The food here has NOT been a hardship. In our dining and kitchen area, we have a full supply of breakfast cereals, eggs, etc with stuff for making sandwiches.  There are some restaurants within walking distance.  I had to turn the car in Tuesday night for others to share.
     In Smith County, the many local churches sign up for a day to bring in lunch.  We've had southern fried chicken, mashed potato salad, black eyed peas, spaghetti, and endless home baked desserts.  The coconut pie was scrumptious.  I had two pieces.  Some times at the church they leave us baked items.  The sweet potato pie was excellent.  The church provided pizza one night for dinner.
     In the mornings and evenings we tend to watch the news on the two TV's we have.  We're closely watching the approach of Hurricane Rita.  We also got to see that amazing landing by the pilot in Los Angeles.

Day 5 - Friday 9/23/05
     This day was much like the others.  At the end of the day we are told that everyone is meeting at 6:30 pm in the Magnolia Center to discuss the approaching Hurricane Rita.    At Magnolia, the entire center has dismantled all of the tables for doing the client case work that has been done here and is being turned into a shelter for evacuees that may be arriving from further south and west.

    Southern hospitality - It is all and more you've ever heard of.  The church and its 200 parishioners are very welcoming and gracious.  All of the clients are VERY appreciative of what we are doing here.  Many of the clients are brought to tears by the generosity of all the volunteers’ time and the funds donated by the public.  Many more are humbled by the need to accept the help that is being offered to them.   All of the locals are extremely friendly.
     At the Smith Center we have about 15 local volunteers who come in every day and all day to assist us.  Everyone is happy we are here.  Some volunteers have reported going to stores or to buy coffee and not having to pay for their purchases.  

Clint - A local African American volunteer (maybe age 50-60) at Smith who is off work on disability waiting for two hip replacements.  He has trouble sitting or going from standing to sitting.  But on his feet he is as dynamic as can be.  Sometimes the clients can wait several hours winding their way through the line sitting on metal folding chairs and moving from one chair to another.  He keeps their minds off the fact that it is a long and boring wait.  The clients come to our table in good spirits after the long wait.  He is a man of both grace and humor.  His daughter also helps us when she isn't at work.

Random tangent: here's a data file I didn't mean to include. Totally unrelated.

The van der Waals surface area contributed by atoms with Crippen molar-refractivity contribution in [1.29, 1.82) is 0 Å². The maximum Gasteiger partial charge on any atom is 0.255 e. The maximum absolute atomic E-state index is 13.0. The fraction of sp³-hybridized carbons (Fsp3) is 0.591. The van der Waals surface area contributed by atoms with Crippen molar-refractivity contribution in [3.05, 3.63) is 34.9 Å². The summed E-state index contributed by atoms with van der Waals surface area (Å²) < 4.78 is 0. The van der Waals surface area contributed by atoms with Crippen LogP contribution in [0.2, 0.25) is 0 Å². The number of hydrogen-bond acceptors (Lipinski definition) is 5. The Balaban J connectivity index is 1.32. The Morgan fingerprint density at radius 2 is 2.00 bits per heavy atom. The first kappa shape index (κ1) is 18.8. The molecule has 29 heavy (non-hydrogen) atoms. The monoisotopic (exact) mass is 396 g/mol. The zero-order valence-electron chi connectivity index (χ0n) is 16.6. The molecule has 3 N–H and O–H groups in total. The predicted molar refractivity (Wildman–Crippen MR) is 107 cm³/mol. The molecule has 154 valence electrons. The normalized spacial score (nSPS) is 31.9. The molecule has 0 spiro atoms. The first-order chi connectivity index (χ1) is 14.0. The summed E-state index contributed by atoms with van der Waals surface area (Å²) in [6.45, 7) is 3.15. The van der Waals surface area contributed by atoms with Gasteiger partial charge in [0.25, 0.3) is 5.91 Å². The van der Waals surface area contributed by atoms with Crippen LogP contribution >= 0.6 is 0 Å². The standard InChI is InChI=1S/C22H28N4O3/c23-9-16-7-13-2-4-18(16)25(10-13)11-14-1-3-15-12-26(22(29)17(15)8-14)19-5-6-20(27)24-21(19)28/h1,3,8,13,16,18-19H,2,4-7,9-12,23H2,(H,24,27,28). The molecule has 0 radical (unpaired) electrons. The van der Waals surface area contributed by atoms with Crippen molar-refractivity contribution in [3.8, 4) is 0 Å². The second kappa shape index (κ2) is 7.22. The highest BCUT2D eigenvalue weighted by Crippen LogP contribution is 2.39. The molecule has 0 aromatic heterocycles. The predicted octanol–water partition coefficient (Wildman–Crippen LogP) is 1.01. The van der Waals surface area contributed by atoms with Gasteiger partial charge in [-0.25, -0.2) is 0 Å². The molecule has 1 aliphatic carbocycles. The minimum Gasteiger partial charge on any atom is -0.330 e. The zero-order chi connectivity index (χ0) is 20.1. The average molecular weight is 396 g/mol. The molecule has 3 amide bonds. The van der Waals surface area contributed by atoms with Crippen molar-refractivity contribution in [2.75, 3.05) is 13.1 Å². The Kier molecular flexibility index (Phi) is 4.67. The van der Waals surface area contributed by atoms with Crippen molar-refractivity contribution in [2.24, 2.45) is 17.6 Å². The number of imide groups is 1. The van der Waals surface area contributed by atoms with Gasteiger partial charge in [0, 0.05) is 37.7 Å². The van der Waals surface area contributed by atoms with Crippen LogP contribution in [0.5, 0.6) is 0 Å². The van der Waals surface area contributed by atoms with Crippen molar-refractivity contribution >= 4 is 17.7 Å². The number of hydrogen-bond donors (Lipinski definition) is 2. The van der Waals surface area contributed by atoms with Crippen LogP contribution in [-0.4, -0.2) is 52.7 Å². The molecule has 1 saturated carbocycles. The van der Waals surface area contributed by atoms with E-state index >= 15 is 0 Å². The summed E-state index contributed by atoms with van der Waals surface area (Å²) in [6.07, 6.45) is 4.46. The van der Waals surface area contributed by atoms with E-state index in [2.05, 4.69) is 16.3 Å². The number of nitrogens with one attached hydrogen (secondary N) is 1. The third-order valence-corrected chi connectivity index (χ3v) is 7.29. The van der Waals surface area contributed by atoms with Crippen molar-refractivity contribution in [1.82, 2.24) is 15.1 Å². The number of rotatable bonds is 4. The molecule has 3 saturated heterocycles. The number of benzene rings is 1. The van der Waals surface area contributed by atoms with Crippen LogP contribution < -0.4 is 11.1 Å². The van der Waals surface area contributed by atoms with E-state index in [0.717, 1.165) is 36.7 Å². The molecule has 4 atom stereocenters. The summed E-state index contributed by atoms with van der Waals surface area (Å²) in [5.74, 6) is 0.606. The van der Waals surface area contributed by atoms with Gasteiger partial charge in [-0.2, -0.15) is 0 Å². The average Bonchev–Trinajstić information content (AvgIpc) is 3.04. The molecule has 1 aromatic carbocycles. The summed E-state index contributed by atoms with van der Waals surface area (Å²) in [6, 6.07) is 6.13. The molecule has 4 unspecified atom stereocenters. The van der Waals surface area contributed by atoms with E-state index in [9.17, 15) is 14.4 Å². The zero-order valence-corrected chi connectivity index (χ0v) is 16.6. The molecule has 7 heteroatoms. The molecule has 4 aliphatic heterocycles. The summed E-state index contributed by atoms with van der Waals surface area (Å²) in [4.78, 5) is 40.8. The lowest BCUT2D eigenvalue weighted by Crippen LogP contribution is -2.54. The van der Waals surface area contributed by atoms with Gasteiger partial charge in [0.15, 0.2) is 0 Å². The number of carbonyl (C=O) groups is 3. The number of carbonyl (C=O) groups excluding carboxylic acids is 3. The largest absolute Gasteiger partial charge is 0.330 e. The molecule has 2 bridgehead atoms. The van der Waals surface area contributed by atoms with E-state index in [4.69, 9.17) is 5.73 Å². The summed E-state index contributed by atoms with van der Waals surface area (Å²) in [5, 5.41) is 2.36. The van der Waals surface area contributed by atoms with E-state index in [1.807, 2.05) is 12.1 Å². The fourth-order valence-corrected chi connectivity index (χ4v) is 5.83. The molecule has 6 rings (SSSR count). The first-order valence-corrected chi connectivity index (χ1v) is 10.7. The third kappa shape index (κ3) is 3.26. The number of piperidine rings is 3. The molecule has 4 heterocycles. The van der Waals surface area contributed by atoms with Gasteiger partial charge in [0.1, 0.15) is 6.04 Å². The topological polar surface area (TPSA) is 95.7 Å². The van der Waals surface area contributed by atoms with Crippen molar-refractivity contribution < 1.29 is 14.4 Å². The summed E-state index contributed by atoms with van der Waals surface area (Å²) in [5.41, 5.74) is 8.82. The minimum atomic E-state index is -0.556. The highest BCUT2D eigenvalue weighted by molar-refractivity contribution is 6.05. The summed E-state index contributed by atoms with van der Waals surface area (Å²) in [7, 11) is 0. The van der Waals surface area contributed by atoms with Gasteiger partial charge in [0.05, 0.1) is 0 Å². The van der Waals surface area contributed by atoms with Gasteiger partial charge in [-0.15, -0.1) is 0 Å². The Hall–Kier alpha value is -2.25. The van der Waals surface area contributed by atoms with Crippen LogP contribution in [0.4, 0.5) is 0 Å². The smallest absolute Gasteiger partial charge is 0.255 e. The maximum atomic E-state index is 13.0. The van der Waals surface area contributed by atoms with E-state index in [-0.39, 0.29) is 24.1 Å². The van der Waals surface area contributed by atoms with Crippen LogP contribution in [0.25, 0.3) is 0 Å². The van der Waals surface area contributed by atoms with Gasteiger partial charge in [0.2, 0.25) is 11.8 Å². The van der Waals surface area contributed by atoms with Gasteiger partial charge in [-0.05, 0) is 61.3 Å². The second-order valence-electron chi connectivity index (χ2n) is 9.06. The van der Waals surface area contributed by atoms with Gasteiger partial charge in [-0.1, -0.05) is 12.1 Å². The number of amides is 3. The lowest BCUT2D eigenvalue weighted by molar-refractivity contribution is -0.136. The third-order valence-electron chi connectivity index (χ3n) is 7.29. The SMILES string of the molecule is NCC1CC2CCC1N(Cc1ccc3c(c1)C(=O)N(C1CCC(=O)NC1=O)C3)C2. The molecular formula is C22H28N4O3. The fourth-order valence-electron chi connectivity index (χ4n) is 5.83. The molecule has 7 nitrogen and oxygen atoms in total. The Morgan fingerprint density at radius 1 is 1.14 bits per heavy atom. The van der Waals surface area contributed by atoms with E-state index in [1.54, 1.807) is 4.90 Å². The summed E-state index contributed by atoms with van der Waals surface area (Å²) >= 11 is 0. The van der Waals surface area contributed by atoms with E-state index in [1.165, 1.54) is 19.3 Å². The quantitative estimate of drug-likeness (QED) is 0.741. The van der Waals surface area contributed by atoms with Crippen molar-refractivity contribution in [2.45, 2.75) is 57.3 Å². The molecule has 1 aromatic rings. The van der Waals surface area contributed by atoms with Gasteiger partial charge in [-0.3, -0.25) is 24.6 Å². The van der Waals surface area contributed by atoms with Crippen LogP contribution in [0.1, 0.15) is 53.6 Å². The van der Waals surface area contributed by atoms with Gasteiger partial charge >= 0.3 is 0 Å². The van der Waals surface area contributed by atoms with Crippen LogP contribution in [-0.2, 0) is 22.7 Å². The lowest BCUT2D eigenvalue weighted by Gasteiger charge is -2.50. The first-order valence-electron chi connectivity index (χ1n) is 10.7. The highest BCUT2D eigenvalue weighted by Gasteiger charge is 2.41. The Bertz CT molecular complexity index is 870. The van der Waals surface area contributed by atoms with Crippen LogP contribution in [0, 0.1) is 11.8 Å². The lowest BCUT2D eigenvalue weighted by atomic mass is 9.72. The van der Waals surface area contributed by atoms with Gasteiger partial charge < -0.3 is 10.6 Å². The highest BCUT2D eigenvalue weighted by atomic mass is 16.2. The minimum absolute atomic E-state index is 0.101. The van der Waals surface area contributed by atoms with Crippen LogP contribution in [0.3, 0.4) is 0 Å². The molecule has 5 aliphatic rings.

The Red Cross Volunteers - Ministers, Nurses, Doctors, Psychologists, attorney's, bank president, photographer, accountants, medicare fraud worker, white, black, latino, young, old, from California, Alaska, New York, Pennsylvania, Ohio, Kansas, Iowa, Florida, Virginia, Texas, Dakotas, Minnesota and Wisconsin. Over 500 of us collected to help the south.  

Prisoners - At the Smith Center there are a few county jail prisoners who maintain the facility.  They clean, haul garbage, fix overworked toilets - all in their orange pants and T shirts.  They earn $20 a day to pay off their fines, for misdemeanor offenses, that they can't afford to pay.  

The military - At all the centers we have Army and Air Force local national guard units for crowd control, along with local police.  Although with Clint's lively entertainment, there is little need at Smith for crowd control, but, other centers have reported some problems.
     Today worked from 7 am to 8 pm.  We've got some rain from the front edge of Hurricane Rita.

Day 6 - Saturday 9/24/05      Happy birthday to me...
     At our 6:45 am meeting I get a round of applause for turning 51 today.
     At the Magnolia Center about 15 people arrived to use the shelter over night.
     We have had wind and some rain from being on the edge of Hurricane Rita both today and yesterday.  We'll have sunny skies one minute and a downpour the next.
     At the Smith Center everyone sings happy birthday to me.  In the afternoon we have tornado warnings to the west.  Sitings about 8 miles away.  We have to move people from the glass windowed lobby to the interior.  The local sheriff comes to make sure we are safe.
     We end the day early at 4:00.
     From the church a few of us go to Walmart for more essentials.  I got a sweatshirt for sleeping in the cold blasting air, a foam pad for under my sleeping bag for more comfort on the cot and Dayquil and Nyquil for the cold I am getting.  We stopped at a local Deli for Dinner - Great!
     Back at the Church another group returns from a Walmart treck with a Birthday cake that says "happy Birthday Debbie" We’ve become quite a family here.
     I did call home earlier in the week to let Craig know where I am and that I am OK.  Each night I've checked my cell phone for messages.  None until tonight.
     I've got 6 messages:
1 - From Monday (wonder where its been till now) telling me that my flight here has been cancelled.  From BTI, the Red Cross travel agency.
2 - Monday 2:05 pm from world travel/Delta saying my flight here was cancelled - Better late than never.
3 - From Kyley - She's another RC volunteer.
4 - From Craig singing me happy birthday (made me cry).  He also said the closing on our home and hunting land near Mauston went well.  and then he got cut off.
5 - From Craig finishing his call and saying we get to keep the living room furniture and one bed for the new house and sending his love.
6 - From my brother's -in-law singing happy birthday
"Happy Birthday to You, Happy Birthday to You, Happy Birthday dear Debbie, Hope all is well with you."  I loved it!

In the evening we watched the news about Rita.  I hope all is well and my prayers are with family we have near ground zero of Hurricane Rita.

I'll try to write again.

Love to all,
Debbie